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Before I get to my reservations with the execution, let me start by saying that Valerie Armstrong’s basic concept for AMC’s Kevin Can F**k Himself is possibly my favorite TV series premise in years.
For those who have forgotten, back in 2016, Kevin James starred in a sub-mediocre multicam sitcom called Kevin Can Wait, an instantly dated show about a newly retired, self-absorbed man-child married to the oft-exasperated Donna (Erinn Hayes). Hayes, an extremely talented comic actress wasted as the arms-folded wet blanket, was not to blame for Kevin Can Wait being bad. But she became the scapegoat, and the series unceremoniously killed her character off between seasons. Hayes deserved better. Donna deserved better. Did she (or they), perhaps, deserve revenge?
Kevin Can F**k Himself
Airdate: 9 p.m. Sunday, June 20 (AMC)
Cast: Annie Murphy, Eric Petersen, Mary Hollis Inboden, Alex Bonifer, Raymond Lee, Brian Howe
Creator: Valerie Armstrong
Cut to Kevin Can F**k Himself, which at first looks like a dated multicam about self-absorbed man-child Kevin (Eric Petersen), constantly getting into misadventures with his equally juvenile neighbor and friend Neil (Alex Bonifer) and Neil’s grouchy sister, Patty (Mary Hollis Inboden). The only person unamused by the shenanigans is Kevin’s wife, Allison (Annie Murphy).
Allison has a secret: When she leaves the overlit domestic sphere populated by her needy husband, her world changes dramatically. The series becomes a gritty, shadow-filled single-cam. Allison’s artificial smile melts away, and we see the dissatisfaction of a woman who has dreams of her own but, instead, has to keep biting her tongue and looking the other way as her husband’s various schemes and harebrained ideas leave them stuck in a blue-collar hole in a nearly colorless Worcester, Massachusetts.
I love the idea of a show that literally exposes the quiet desperation of the sitcom-wife archetype, as well as revealing how borderline-sociopathic so many sitcom husbands have been over the years. Like WandaVision, Kevin Can F**k Himself is a show that requires a certain knowledge of the conventions of the genre and the way that women have sometimes been trapped in thankless supporting roles and TV marriages that would be toxic and ill-suited, at best, if we ever saw them in real life — and more likely certifiably abusive.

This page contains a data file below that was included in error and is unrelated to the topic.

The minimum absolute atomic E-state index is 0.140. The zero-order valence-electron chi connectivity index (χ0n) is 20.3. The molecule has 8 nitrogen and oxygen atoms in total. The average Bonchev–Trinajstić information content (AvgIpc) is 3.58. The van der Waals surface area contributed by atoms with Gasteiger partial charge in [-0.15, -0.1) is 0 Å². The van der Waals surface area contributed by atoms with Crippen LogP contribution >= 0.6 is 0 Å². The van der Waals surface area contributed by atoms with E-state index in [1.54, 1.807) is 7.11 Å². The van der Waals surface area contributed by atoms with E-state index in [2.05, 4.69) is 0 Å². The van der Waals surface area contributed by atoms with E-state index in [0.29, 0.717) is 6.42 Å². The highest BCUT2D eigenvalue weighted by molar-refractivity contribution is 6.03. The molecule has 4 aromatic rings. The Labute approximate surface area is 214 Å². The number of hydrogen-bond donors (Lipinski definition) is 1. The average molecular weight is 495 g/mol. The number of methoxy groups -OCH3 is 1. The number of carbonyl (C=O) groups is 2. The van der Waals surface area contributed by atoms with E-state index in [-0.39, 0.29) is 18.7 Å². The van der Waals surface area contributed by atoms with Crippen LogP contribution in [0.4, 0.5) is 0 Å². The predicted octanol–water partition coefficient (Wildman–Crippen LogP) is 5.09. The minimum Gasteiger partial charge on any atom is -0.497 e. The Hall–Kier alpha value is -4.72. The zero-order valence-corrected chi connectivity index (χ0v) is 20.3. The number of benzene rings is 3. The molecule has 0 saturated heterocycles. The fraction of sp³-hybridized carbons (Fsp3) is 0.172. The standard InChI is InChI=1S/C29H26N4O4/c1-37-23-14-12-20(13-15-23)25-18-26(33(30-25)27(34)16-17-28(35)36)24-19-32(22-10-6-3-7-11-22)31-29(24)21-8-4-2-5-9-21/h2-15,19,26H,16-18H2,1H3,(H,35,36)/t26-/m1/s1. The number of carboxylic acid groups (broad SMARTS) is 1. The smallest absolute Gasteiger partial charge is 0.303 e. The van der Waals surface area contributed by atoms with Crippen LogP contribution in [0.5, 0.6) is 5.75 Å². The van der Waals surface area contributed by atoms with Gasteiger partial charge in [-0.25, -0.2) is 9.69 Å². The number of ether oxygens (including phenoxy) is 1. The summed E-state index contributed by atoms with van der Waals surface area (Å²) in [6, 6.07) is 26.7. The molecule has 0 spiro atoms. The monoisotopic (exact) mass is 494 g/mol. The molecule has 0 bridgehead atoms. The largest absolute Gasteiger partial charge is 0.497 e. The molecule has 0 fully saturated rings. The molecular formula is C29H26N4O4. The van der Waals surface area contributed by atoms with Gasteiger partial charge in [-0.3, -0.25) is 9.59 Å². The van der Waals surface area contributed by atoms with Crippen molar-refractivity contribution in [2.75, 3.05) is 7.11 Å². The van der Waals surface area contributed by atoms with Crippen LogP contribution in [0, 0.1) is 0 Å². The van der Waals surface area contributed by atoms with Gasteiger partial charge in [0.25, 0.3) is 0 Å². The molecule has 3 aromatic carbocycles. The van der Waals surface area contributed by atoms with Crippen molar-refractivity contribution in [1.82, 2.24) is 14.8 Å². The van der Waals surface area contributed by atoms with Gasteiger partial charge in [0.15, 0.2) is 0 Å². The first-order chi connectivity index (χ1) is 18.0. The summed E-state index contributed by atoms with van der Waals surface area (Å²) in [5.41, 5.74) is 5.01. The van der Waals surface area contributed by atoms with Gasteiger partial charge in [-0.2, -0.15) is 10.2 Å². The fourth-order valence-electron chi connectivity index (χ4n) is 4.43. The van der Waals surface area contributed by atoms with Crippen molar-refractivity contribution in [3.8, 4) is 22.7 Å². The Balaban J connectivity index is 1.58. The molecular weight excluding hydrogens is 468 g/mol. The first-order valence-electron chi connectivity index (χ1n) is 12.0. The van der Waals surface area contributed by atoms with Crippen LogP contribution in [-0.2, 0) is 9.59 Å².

With Oz Rodriguez (AP Bio), carving out a place as one of TV’s most visually innovative comedy directors and setting the early template, Kevin Can F**k Himself will be initially irresistible to aficionados of the traditional sitcom form; the show layers in amusement if you’re the sort of viewer interested in the timing of audience laughter or the use of versatile domestic sets that almost never reflect actual lower-income living conditions.
The series has a key and tremendous asset in Murphy, perhaps the breakout among breakouts from Schitt’s Creek. She’s exactly the sort of young actress broadcast networks and uninspired casting directors have traditionally thought should be grateful with the chance to play a lead role — however lacking in interiority — in a potentially long-running sitcom. She nails the brittle tenuousness of the sitcom wife’s default “Sigh, that’s my Kevin!” resignation and, as the story takes Allison into a more dramatic place, her ever-diminishing innocence is completely sympathetic. Of the Schitt’s Creek stars, Murphy’s future would have been the one I was most unsure of — with Eugene Levy and Catherine O’Hara coming in as icons and Dan Levy boasting writing-directing chops — but this cements her likability and depth.